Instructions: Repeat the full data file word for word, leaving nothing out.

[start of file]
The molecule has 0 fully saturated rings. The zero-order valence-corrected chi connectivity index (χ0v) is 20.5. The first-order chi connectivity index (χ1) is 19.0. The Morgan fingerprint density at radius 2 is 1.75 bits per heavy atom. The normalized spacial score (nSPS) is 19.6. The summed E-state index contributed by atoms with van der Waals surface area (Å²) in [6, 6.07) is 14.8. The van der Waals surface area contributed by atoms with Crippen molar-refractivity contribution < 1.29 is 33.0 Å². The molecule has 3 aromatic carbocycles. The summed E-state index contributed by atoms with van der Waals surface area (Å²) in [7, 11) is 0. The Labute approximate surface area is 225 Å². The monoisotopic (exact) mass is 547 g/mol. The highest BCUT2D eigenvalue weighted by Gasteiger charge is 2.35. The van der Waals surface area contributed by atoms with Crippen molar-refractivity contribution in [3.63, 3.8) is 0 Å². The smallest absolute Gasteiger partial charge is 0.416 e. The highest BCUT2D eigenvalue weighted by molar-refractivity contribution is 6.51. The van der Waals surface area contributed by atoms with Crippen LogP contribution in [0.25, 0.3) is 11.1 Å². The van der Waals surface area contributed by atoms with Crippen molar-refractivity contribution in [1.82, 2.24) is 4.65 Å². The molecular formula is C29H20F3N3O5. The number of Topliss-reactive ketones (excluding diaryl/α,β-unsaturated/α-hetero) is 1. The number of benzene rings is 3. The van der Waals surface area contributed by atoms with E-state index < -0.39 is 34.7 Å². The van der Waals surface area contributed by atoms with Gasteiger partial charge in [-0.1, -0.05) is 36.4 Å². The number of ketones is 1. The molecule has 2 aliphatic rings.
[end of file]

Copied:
The molecule has 0 fully saturated rings. The zero-order valence-corrected chi connectivity index (χ0v) is 20.5. The first-order chi connectivity index (χ1) is 19.0. The Morgan fingerprint density at radius 2 is 1.75 bits per heavy atom. The normalized spacial score (nSPS) is 19.6. The summed E-state index contributed by atoms with van der Waals surface area (Å²) in [6, 6.07) is 14.8. The van der Waals surface area contributed by atoms with Crippen molar-refractivity contribution < 1.29 is 33.0 Å². The molecule has 3 aromatic carbocycles. The summed E-state index contributed by atoms with van der Waals surface area (Å²) in [7, 11) is 0. The Labute approximate surface area is 225 Å². The monoisotopic (exact) mass is 547 g/mol. The highest BCUT2D eigenvalue weighted by Gasteiger charge is 2.35. The van der Waals surface area contributed by atoms with Crippen molar-refractivity contribution in [3.63, 3.8) is 0 Å². The smallest absolute Gasteiger partial charge is 0.416 e. The highest BCUT2D eigenvalue weighted by molar-refractivity contribution is 6.51. The van der Waals surface area contributed by atoms with Crippen LogP contribution in [0.25, 0.3) is 11.1 Å². The van der Waals surface area contributed by atoms with Crippen molar-refractivity contribution in [1.82, 2.24) is 4.65 Å². The molecular formula is C29H20F3N3O5. The number of Topliss-reactive ketones (excluding diaryl/α,β-unsaturated/α-hetero) is 1. The number of benzene rings is 3. The van der Waals surface area contributed by atoms with E-state index < -0.39 is 34.7 Å². The van der Waals surface area contributed by atoms with Gasteiger partial charge in [-0.1, -0.05) is 36.4 Å². The number of ketones is 1. The molecule has 2 aliphatic rings.